The constitution provides for freedom of speech and press, but government pressure on the media continued to be a problem. There were multiple claims that the government selectively prosecuted opposition and media figures and interfered in defamation cases initiated by high-ranking government officials. International media watchdog Reporters Without Borders noted a decline in media freedom during the year, particularly with respect to the government’s allocation of state advertising resources in order to exercise control over the media. International human rights organization Freedom House shared similar observations, characterizing the media landscape as “not free.”
Many members of the media community, including the AJM, frequently accused the government of failing to respect freedom of speech and the press. In a series of media monitoring reports early in the year, the Macedonian Democracy Watch program of the Institute for Communications Studies stated that four of the five national television broadcast outlets (Sitel, Kanal 5, Alfa, and MTV 1) synchronized their reporting to benefit VMRO-DPMNE. They did so by highlighting the party’s projects and achievements in their reporting and supporting the party’s attacks against the Special Prosecutor’s Office. The monitoring reports also noted a high incidence of cases of editorial convergence between the four broadcast outlets, which they alleged indicated a coordination of messaging supporting the ruling party’s agenda.
Freedom of Speech and Expression: The law prohibits speech that incites national, religious, or ethnic hatred and provides penalties for violations. Individuals may criticize the government publicly or privately. Although most government advertising was suspended in summer 2015, there were reports that the government attempted to impede media criticism by directing political advertising purchases toward progovernment outlets.
On July 20, an agreement between the country’s four largest political parties established a five-member Ad Hoc Committee for Elections Media Monitoring to monitor compliance with media provisions of the electoral code. In September the committee determined that the public service broadcaster Macedonian Radio Television (MRT) had violated the electoral code by broadcasting government advertisements between September 2 and September 5 that amounted to free political advertising for the ruling party. The advertisements promoted various government programs, including in employment, education, and entertainment. In response to the committee’s determination, the Agency for Audio and Audiovisual Media Services initiated misdemeanor infringement proceedings against MRT, asking the Administrative Court to issue a warning, the lowest penalty available.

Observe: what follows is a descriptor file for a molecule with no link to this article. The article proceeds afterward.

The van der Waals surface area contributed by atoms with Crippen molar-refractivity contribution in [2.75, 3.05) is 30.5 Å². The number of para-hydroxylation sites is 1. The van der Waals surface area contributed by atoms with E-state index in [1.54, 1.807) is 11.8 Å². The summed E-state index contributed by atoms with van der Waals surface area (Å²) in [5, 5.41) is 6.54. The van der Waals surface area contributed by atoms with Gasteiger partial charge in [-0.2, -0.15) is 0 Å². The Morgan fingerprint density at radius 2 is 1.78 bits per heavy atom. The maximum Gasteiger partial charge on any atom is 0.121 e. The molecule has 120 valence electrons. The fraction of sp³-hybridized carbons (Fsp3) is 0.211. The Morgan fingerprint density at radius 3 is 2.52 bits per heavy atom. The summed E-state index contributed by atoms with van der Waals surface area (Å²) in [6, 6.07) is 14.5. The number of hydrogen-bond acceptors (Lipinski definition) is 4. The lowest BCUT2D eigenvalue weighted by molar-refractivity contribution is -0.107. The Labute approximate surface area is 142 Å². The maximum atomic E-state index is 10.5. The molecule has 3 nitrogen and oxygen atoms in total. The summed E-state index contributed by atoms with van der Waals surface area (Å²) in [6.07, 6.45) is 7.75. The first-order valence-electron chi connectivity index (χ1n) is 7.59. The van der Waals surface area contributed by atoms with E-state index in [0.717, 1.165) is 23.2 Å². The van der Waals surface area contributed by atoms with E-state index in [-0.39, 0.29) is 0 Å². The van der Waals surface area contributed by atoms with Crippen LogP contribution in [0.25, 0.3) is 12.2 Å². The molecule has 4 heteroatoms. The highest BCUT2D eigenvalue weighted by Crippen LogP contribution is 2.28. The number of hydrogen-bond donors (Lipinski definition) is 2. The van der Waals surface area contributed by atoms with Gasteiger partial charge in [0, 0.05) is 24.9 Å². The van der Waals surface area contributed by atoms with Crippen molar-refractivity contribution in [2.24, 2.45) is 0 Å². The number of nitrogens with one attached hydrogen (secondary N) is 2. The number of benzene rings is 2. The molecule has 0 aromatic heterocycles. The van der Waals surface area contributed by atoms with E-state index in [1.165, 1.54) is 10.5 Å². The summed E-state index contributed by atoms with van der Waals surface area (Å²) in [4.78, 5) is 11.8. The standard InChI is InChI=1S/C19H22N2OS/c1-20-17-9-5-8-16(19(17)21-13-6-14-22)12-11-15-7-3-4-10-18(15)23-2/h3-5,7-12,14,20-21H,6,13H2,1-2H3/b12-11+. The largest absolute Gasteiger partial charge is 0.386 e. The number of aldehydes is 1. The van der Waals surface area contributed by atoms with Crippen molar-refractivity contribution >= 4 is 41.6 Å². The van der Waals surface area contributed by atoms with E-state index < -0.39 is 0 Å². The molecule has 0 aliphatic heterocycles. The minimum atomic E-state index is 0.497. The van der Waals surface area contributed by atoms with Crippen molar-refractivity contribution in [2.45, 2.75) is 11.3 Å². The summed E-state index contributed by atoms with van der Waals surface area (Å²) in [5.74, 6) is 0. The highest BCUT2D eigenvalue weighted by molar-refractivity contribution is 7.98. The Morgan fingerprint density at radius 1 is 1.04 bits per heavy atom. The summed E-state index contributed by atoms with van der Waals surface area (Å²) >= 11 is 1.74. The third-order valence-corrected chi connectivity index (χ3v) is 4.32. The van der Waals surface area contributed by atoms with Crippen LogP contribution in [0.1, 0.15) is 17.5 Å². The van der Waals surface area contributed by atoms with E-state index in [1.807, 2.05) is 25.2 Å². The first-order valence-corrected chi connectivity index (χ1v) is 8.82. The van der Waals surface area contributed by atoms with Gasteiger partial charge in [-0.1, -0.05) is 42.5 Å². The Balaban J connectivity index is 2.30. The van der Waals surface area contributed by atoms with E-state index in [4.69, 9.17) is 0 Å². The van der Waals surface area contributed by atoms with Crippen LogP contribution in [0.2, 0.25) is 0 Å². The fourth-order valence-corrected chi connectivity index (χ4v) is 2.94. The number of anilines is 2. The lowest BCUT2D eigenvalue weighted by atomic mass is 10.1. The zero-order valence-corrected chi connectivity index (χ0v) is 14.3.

At the end of September, the ad hoc committee voted to initiate misdemeanor criminal proceedings against the television stations Sitel and TV Nova for unbalanced reporting in favor of VMRO-DPMNE, in violation of the electoral code. VMRO-DPMNE members of the committee and the progovernment Macedonian Association of Journalists criticized the decision, claiming the methodology used was based on subjective analysis and could lead to censorship.
Press and Media Freedoms: Individuals or organizations that appeared close to the government owned most of the national media outlets. According to the AJM’s June Summary of the Media Situation in Macedonia report, an estimated 200 media outlets competed in a small, distorted market where their financial survival depended on their ability to align themselves with the governing parties and politically connected large businesses. A limited number of independent media voices actively expressed a variety of views without explicit restriction. Media outlets and reporting continued to be divided along ethnic and political lines. Laws that restrict speech inciting national, religious, or ethnic hatred also cover print and broadcast media, publication of books, and online newspapers and journals.
Many national media outlets rarely criticized the government. As the government has traditionally been one of the largest purchasers of advertising in the country, many media outlets remained financially dependent on its spending and therefore subject to pressure to avoid criticizing it. In its 2015 enlargement progress report, the European Commission noted that government advertising provided the largest single source of funding for media outlets and had a major influence on the media market at both the national and local level. There were credible reports the government abused its market power in this manner. In summer 2015, the government suspended state spending on official advertising, although the measure did not extend to all public institutions or to private institutions affiliated with VMRO-DPMNE. The government has not disclosed relevant data on official government advertising since 2014, including funds spent, the content of the advertisements, the recipients of advertising expenditures, or the criteria for awarding advertising contracts to broadcasters.